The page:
Space to Think, a new book celebrating ten years of the Dublin Review of Books More Information 

    A Vermont Yankee On the Famine Road

    Cormac Ó Gráda
    A Vermont Yankee On the Famine Road
    Asenath Nicholson, a progressive campaigner for temperance and vegetarianism, first met the Irish in the slums of Manhattan. Visiting the country just before and during the Famine, she wrote what Frank O’Connor described as ‘a Protestant love song to a Catholic people’.
    More

    Gaelic and Catholic?

    Niall Ó Ciosáin
    Gaelic and Catholic?
    The coincidence of an enthusiasm for Gaelic culture and devout Catholicism in many of the revolutionary generation, and later in the official ideology of the state, disguises the indifference or hostility of the church to the Irish language in the nineteenth century.
    More

    Scholar and Gentleman

    Fergus O’Ferrall
    The eighteenth century manuscript collector, historian, political activist and thinker Charles O’Conor was a remarkable figure who bridged the Gaelic tradition of his family and upbringing and the most advanced thought of the European Enlightenment.
    More

    Out of Sight, Out of Mind

    Bryan Fanning
    Studies of the erosion of Catholic religious practice among the Irish in Britain in the 1950s and 1960s found that many emigrants very quickly melted into the non-religious atmosphere of the host country as soon as they felt they were no longer under close observation.
    More

    Not All Fool

    George O’Brien
    Mervyn Wall’s satires are in a playful and sometimes whimsical tradition which resists the uplift of the gods and heroes phase of the Irish revival and which includes many of the works of James Stephens and, at a pinch, Flann O’Brien’s At Swim-Two-Birds and The Poor Mouth.
    More

    Signs of the Times

    Keith Payne
    A new Dublin history book is more than just a roll-call of past businesses in the city. It is what much poetry attempts to be, a version of the city that stops you and makes you turn again on your wander through the city centre, tilt your head upwards and take notice.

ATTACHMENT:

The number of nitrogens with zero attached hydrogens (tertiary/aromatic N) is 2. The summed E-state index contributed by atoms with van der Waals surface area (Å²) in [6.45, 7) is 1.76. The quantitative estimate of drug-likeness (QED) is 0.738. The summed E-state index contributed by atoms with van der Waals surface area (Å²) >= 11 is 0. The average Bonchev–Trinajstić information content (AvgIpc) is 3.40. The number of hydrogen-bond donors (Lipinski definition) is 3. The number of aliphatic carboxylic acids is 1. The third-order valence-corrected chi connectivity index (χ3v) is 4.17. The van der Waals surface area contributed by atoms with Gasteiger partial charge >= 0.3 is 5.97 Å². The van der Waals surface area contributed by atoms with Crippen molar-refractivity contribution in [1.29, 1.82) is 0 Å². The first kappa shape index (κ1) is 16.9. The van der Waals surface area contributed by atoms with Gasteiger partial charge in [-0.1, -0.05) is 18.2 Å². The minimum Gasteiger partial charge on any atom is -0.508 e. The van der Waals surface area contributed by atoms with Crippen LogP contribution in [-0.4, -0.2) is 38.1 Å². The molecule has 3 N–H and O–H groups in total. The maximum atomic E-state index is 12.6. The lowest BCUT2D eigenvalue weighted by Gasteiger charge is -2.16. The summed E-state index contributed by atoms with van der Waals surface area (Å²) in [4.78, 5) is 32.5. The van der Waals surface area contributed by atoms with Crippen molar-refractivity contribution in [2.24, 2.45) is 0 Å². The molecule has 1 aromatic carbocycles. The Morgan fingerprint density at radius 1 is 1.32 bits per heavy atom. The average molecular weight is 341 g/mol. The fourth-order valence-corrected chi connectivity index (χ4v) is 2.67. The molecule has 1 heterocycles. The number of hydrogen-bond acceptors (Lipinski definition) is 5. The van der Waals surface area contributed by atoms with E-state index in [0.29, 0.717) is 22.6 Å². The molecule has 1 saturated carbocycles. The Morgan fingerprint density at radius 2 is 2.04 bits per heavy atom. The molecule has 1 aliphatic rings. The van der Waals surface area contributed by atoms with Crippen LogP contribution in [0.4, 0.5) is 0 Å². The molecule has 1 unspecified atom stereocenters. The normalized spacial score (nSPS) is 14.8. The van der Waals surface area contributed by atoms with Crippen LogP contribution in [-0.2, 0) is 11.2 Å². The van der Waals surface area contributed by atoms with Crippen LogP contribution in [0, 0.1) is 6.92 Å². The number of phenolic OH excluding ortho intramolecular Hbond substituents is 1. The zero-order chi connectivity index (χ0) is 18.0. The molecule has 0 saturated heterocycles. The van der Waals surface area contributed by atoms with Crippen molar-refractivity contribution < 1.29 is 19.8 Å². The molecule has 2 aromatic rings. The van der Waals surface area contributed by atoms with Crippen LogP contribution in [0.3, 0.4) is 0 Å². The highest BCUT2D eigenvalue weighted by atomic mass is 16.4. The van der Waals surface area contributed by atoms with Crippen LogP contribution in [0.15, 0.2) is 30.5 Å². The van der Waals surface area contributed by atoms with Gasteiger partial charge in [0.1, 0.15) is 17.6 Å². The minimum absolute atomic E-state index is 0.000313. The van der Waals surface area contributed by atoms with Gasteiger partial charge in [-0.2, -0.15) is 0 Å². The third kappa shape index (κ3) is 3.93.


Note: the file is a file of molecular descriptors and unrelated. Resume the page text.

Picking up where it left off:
More

    Church Militant

    Jeffrey Burwell
    A collection of narratives of the lives of eleven Jesuit priests who served as chaplains in the British army during the First World War offers an analysis of the complex situations Irish chaplains faced and the sometimes unexpected pastoral needs encountered on the battlefield.
    More

    The City Mapped

    Patrick Duffy
    The City Mapped
    Two new volumes from the Royal Irish Academy illustrate the enormous variety and detail of eighteenth and nineteenth century Dublin, with its fine streets and walks, alleys and stable lanes, barracks, watchhouses, infirmaries , penitentiaries and multifarious manufactories.
    More

    The Big Picture

    Sara Goek
    A transnational perspective can complement national history and breathe new life into insular debates. It has the potential to both open up new research areas and to expand our understanding of topics that might otherwise seem tired and overwrought.
    More

    Between Two Rooms

    Matthew Parkinson-Bennett
    For many Irish emigrants, and particularly female ones and better educated ones, moving abroad has been less a question of exile than one of escape. For writers, however, there is frequently no escape from considering what it means to be Irish, or to be Irish abroad.
    More

Categories